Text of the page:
Moments in the life of a Pastor

Walking with God

17 Love Is Part 2

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1 Corinthians 13:4 “Love is patient”

Paul compresses in four very short verses an amazing descriptive analysis of what the most excellent way is. After contrasting the indispensable virtue of love with spiritual gifts, Knowledge, Faith, Giving and Commitment he reminds us that Love should not be an abstract concept but a living reality. Now Paul shows us that love is made up of many elements, like a ray of light that passes through a prism coming out the other side broken into its different components. The picture of Love that Paul paints for us reveals the full spectrum of love in a majestic rainbow of color. For the next several weeks we will be looking into the full spectrum of the eternal gift of Love, my desire is that this becomes more than just an analysis of love but a discovery of its depths. Each active color of love relates to our relationships and reveals actions concerned with the present, here and now of everyday life. Christianity cannot become a separate or an added component to life; it is the inspiration for everyday living because God has breathed His eternal gift of love into our everyday temporal existence. Love then is not simply a component of life but love is an intent, a purpose, to direct the thoughts, words and actions of our everyday life. So this intent to love, to live life with purpose, motivated and moved by the directing power of love is our greatest need. Love is:

  • Patience

Loves first colorful ray of light is seen in patience which is made up of two words meaning “long” and “anger.” The word literally means long tempered and without a willingness to wait love would be quick to give up. We live in a short society, our attention spans are short and our patience is even shorter so is it any wonder that our relationships are being shorted. Patience is more than just a long waiting time it is refusing to give into anger in the wait. The King James says that love suffereth long it is the quality of self-restraint in the face of provocation that does not hastily retaliate or promptly punish. It’s the rarely seen quality of having a long fuse, which some mistake for passive inaction. In reality it is love waiting for opportunity to begin, a love that is not in a hurry but calmly ready and willing to do its good work when the door of opportunity opens.

Every one of us understands the need for patience including the kindergarten teacher helping one of her students to put on his boots. He had asked for help which she could plainly she that he needed, yet even with her pulling and him pushing, the boots resisted. Finally the second boot gave way to her stubborn persistence but she could have cried when the little boy said, “Teacher, they’re on the wrong feet.” Looking down she sighed at the sight, sure enough, they were. Struggling to remove the boots she managed to keep her cool as together they worked to get the boots back on, this time on the right feet. It was then that the little boy announced, “these aren’t my boots.” Yet she bit her tongue instead of getting in his face and screaming, “Why didn’t you say so?” like she wanted to. Once again she struggled to help him pull the ill-fitting boots off, and as the last one gave way he said, “They’re my brother’s boots, my Mom made me wear them.” Not knowing whether to laugh or cry she mustered up the grace to once again wrestle the boots onto his feet. Sitting back she said, “Now, where are your mittens?” Looking down he said, “I stuffed them in the toes of my boots for safe keeping…” We have all been there when our patience, like an elastic band, is stretched to breaking, when we are tempted to tire and give up on love. Without patience, anger would be aroused splintering our relationships, leaving us like tattered rags empty with only the bitter bile of resentment to suck on. We need the colorful illuminating light of patience to bathe our everyday struggles in the soft glow of its warmth.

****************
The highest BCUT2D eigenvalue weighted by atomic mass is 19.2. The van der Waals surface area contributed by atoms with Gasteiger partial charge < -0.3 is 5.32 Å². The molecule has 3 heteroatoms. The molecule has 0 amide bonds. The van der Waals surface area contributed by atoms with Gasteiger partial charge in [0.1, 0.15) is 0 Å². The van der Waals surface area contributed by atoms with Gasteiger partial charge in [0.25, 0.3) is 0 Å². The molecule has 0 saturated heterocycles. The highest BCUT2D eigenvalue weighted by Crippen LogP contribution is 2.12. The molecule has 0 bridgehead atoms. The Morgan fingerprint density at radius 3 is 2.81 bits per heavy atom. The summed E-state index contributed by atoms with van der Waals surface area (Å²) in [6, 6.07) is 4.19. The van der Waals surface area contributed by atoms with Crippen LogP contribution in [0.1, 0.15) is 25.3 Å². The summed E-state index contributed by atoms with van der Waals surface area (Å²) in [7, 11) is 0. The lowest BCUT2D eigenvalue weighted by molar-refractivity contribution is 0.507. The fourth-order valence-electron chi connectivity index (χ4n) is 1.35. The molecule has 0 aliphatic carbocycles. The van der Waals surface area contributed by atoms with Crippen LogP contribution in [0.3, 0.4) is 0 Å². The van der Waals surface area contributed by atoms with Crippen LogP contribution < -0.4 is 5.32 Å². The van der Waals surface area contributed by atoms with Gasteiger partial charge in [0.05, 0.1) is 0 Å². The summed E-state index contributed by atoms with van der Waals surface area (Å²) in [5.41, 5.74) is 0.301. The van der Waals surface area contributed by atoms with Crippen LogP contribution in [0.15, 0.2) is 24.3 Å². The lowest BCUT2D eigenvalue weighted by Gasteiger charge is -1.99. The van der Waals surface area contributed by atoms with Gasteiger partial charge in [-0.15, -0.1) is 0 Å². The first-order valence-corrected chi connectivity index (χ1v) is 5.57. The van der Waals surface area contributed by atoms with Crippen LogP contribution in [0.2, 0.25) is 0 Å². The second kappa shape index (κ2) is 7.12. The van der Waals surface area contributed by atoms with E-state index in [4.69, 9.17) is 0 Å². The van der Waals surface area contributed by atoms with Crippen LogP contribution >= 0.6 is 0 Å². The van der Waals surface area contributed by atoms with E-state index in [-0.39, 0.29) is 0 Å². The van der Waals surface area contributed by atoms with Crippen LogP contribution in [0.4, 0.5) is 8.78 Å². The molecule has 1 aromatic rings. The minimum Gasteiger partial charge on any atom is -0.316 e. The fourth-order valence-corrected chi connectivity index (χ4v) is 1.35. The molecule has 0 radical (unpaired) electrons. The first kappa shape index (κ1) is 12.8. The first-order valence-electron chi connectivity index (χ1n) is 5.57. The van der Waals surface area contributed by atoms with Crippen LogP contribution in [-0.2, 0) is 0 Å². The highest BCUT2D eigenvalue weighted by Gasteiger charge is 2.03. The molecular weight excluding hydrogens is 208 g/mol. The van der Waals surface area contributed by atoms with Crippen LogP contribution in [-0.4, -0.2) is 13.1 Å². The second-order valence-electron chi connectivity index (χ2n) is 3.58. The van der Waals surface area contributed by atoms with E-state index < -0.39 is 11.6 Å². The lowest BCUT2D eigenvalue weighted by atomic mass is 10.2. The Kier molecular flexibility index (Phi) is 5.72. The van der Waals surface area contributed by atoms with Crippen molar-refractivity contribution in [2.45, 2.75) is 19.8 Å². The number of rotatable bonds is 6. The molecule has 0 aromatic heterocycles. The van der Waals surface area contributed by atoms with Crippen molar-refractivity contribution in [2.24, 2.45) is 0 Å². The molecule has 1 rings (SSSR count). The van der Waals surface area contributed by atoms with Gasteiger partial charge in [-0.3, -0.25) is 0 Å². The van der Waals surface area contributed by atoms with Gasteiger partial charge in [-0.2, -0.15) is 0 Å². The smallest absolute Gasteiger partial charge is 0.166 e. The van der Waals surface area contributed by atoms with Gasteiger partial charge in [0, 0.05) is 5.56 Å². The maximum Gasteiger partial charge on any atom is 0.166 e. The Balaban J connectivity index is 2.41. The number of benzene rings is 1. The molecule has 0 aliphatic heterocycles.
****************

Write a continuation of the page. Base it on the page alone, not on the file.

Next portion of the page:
In Matthew chapter 18, Jesus tells a parable about a king who decides to settle accounts with his servants. The first to be brought before the king owes ten thousand bags of gold and being unable to pay the king orders that the man, his wife and children and everything he has be sold to repay the debt. Upon hearing this, the servant fell down and begged him to be patient with him and he would pay back everything he owed. The king was so filled with pity that his patient love forgave and wiped out the entire debt. The servant then went out and found a man that owed him one hundred silver coins. The man was also unable to pay and requested patience. He refused and he had him put into prison until he could pay the money back yet others took notice and told the king. The king had the man arrested, jailed and tortured until he could pay back every penny that he owed him.

Why should we show patience? Because God is patient with us! How many times have you let God down only to experience His patience? We like the first man have also been shown an incredible amount of patience and mercy, so why shouldn’t we also extend the same to others? If we are saved then we have not just heard about patience or read about it we have received and experienced it. God has visited us with His patient love and patience deeply received results in patience freely offered. It’s time to stop underlined passages on patience and start practicing them. Are you grabbing at the throat, demanded payment or giving patience? It’s easy to grow tired of loving but when we consider Him who endured such sufferings of sinners against Himself we will not become weary or fainthearted in our love Hebrews  12:1-3.

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